HOMER (Lat., from Gk.'Ompos). A mime for the early epic poetry of (:recce. The less critical of the ancients attributed to Homer many minor poems, as the Hymns. the Maryitcs, the late Batrachomyomachia (Battle of the Frogs and Mice), and many of the lost so-called Cyclic Epics, dealing with the early TO the more thoughtful he was the author of the Iliad and the Odyssey. The skeptical 'separators' (chorizontes) denied him the Odyssey. To us he is the unknown poet who chiefly shaped the Iliad and possibly the Odyssey. Ills date is placed by Ilerodotus about u.c. 850; by the mod erns, anywhere from 900 to 1100. At any rate, lie is the first name in European literature. The Iliad is an episode in the legendary siege of Troy, or Ilium, a real town of which Schliemanii has excavated the remains at Ilissarlik, a hillock in Northwestern Asia .11inor. This siege is prob ably an idealization of the prolonged struggh•s of Acloean and _Eolian invaders from Greece with the old (Phrygian?) possessors of the soil. Tn legend it is undertaken to recover the beautiful 'Helen, wife of King _Men•laus of Sparta. who had eloped with Paris, son of King Priam of Troy. In the tenth year of the war Achilles, the Aelocan (Thessalian) hero, quarrels with the commander•ill-chief, Agamemnon, King of Myeen e. about a captive girl, Briseis, and sulks in his lent, to the great loss of the Greeks. until aroused by the death of his dearest friend Patroclus. he hurls himself into the battle again and slays the slayer, 'Hector, the chief bulwark of Troy, with whose solemn burial the poein concludes.
The Odyssey relates, likewise in twenty-four hooks. the surprising experiences of Odysseus after (lie ten years' siege of Troy, wandering for ten years more. yearning to see the rocky isle of 1th:tea. Underplots describe the life of his faithful wife, Penelope, persecuted by the im portunate wooing of rude suitors, and the mil of his son, Telemachus, who in the tenth year goes forth in search of his father. In the end. Odysseus returns, joins Telemachus, slays the suitors, and is at last reeognizcd by Penelope. A literature does not thus begin with two long artistic and skillfully eonst meted epics. We must assume behind the Mud shorter epic ballads such as the hard Phemins in the Odyssey chants to the suitors, and Demodo•us recites at the Plocacian Court. hymns to the gods, and songs of the 'glory of men,' such as Achilles, idle in his tent. sings to the musie of a lyre won from the spoils of a captive town. The system atic mythology of the poems, the number of clearly defined personalities which they present, the profusion of detail about things and per sons and places, their literary art, poetical dic tion, and mastery of the hexameter—ail these things presuppose a long historical and literary development. But of this we know nothing ex cept by analogy and inference from the poems themselves. The manifestly spurious ancient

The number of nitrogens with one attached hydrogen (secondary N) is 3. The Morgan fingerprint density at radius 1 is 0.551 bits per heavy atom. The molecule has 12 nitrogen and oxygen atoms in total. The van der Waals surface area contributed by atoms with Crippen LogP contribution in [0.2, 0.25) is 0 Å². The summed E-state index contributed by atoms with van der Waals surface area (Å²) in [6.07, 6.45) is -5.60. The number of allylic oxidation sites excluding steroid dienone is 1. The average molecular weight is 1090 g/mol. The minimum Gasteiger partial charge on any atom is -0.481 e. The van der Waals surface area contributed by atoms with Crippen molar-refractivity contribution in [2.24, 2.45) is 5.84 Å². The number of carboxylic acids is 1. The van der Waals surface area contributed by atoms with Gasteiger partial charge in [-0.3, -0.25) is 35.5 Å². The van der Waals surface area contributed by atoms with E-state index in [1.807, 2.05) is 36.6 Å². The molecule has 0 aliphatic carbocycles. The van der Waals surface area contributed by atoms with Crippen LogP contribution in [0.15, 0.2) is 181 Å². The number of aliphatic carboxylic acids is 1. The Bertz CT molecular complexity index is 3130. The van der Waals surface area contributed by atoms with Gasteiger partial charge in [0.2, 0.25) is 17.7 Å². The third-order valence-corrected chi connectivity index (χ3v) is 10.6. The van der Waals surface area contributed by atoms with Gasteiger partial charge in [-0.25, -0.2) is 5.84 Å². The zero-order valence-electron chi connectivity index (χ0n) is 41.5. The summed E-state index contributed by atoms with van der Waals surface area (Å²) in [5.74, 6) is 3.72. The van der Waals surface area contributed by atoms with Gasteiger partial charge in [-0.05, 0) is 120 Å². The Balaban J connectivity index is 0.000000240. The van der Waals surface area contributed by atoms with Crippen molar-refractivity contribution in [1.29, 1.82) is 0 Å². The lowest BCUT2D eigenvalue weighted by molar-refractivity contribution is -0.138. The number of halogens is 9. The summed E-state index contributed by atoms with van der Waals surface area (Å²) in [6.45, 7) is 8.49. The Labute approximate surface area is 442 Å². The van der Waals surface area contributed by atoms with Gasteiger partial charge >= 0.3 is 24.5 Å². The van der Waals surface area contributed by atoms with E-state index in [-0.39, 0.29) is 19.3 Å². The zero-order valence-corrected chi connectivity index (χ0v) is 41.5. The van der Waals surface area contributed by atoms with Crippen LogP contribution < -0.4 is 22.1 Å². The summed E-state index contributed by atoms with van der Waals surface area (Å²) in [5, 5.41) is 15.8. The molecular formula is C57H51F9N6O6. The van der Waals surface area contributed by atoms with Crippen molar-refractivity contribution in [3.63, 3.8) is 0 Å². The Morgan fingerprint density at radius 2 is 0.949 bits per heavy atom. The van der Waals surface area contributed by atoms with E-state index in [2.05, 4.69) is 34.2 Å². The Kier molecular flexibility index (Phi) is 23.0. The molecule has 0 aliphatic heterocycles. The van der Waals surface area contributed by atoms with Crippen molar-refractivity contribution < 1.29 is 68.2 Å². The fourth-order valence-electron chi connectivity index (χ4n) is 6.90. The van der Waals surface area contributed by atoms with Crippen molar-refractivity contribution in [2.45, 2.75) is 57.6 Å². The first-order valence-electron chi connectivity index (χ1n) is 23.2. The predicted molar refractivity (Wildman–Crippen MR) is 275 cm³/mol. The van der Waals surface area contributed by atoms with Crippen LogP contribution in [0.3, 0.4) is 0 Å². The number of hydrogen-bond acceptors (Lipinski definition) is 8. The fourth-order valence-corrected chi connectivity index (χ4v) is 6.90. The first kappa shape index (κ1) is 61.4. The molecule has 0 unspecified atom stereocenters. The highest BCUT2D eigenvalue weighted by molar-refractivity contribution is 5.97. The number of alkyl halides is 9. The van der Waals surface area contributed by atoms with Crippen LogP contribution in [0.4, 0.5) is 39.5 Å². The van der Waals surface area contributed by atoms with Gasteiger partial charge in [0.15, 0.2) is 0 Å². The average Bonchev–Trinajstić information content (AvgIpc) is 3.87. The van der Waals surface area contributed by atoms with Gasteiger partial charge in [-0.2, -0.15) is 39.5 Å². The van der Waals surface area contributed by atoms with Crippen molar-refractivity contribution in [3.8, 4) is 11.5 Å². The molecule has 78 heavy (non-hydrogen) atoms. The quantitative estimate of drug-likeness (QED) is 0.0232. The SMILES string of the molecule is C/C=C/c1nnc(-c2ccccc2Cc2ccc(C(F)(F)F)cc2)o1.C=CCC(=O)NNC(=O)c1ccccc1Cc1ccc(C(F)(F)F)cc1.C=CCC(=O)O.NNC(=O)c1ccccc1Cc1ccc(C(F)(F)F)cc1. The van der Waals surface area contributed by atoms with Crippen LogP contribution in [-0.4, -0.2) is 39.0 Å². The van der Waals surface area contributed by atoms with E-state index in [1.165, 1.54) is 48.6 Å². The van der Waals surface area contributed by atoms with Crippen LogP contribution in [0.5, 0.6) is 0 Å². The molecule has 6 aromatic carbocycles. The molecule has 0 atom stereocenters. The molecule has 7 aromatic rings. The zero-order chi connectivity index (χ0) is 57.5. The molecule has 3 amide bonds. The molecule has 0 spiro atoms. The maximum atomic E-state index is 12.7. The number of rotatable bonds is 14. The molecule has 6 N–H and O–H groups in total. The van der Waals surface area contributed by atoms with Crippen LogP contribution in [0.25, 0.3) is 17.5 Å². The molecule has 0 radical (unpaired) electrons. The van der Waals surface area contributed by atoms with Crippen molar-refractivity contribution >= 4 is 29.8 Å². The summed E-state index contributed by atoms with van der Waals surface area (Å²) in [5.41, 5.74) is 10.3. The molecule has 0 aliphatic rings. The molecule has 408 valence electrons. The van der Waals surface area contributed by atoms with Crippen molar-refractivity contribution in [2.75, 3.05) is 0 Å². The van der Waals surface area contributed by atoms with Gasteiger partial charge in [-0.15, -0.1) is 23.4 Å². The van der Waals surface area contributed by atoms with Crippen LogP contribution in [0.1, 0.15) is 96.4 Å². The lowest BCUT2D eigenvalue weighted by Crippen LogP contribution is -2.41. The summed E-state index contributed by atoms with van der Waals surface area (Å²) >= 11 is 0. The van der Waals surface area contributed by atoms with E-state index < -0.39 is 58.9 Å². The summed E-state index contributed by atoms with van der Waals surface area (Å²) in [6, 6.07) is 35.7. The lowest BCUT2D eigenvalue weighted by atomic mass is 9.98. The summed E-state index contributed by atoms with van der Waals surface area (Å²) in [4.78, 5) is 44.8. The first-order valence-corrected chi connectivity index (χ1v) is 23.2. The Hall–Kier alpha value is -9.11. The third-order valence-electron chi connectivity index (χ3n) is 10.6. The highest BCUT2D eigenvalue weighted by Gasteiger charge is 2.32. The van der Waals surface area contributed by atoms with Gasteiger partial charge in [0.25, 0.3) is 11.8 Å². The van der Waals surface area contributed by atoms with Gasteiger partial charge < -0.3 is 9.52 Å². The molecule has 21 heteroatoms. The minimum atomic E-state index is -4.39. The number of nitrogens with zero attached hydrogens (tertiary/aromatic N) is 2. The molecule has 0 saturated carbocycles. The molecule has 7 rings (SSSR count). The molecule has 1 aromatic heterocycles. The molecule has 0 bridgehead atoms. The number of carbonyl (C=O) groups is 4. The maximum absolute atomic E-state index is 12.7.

`lives' are fictions, in many eases fashioned from minor poems attributed to 'Homer.' Homer, they tell us, was born of the nymph Critheis and the river Metes (at Smyrna), and hence called Melesigenes. The name 'Homer' was vari ously derived from the Greek word for hostage, because he was a hostage in youth, or from a dialectic word for blind, because he lost his sight. Homer, the 'Lives' continue, wandered from city to city of Asia Minor earning his bread by recit ing his poetry or by 'teaching,' and immortalized by name in his poems many of those who treated him kindly. Some poems he actually gave to others who won fame by them—to Stasinus of Cyprus, e.g. he gave as his daughter's dowry the Cypria, one of the so-called Cyclic Epics. of which only a few fragments remain. He died, as an oracle had foretold, through chagrin at his in ability to read the riddle of the fishermen: "What we caught we left, what we caught not we bring," which referred not to fishes, hut to an animal more 'familiar to man.' After his death, "Seven cities claimed the mighty Homer dead, where liv ing Homer begged his daily bread." All this and much more is fable. Modern scholars ask, rather: What is the origin of epic poetry in Greece? Can we detect in the Iliad traces of the ballads or shorter lays out of which we may conceive it to have been composed? Can we break up the Iliad into two chief groups of lays—the wrath of Achilles proper. and the general picture of the siege of Troy, by which this original framework was enlarged? What features of style, language, and manners mark the Odyssey as later than the Iliad? What parts of the Iliad most resemble the Odyssey in these features? Can we dissect the Odyssey into a `return of Odysseus' and a `Telemachiad'? Was the 'story of Achilles' originally composed in Thessaly in the _Eolie dialect, then transferred to the scene of the struggles of early Greek colonists in Northwestern Asia Minor, and final ly lonicized, enlarged, embellished, and chanted by minstrels in the halls of Ionian nobles and merchant princes on the Lydian coast? Does the Odyssey reflect the travelers' tales brought back to Ionian seaports by the first navigators of the Euxine and the Mediterranean? What is the precise relation of the life depicted by Homer to the traditional legend of early Greek history on the one hand, and on the other to the appar ently similar civilization revealed at Troy. My celia-, and Tiryns by the spade of Sehliemann, and conjecturally carried hack to the third mil lennium n.c. by recent discoveries in Crete? These questions are debated by specialists. but with little unanimity of result. Meanwhile the Iliad and the Odyssey abide. They may he stud ied: (1) As a picture of early Greek life; (2) as literature; (3) in their historic influence.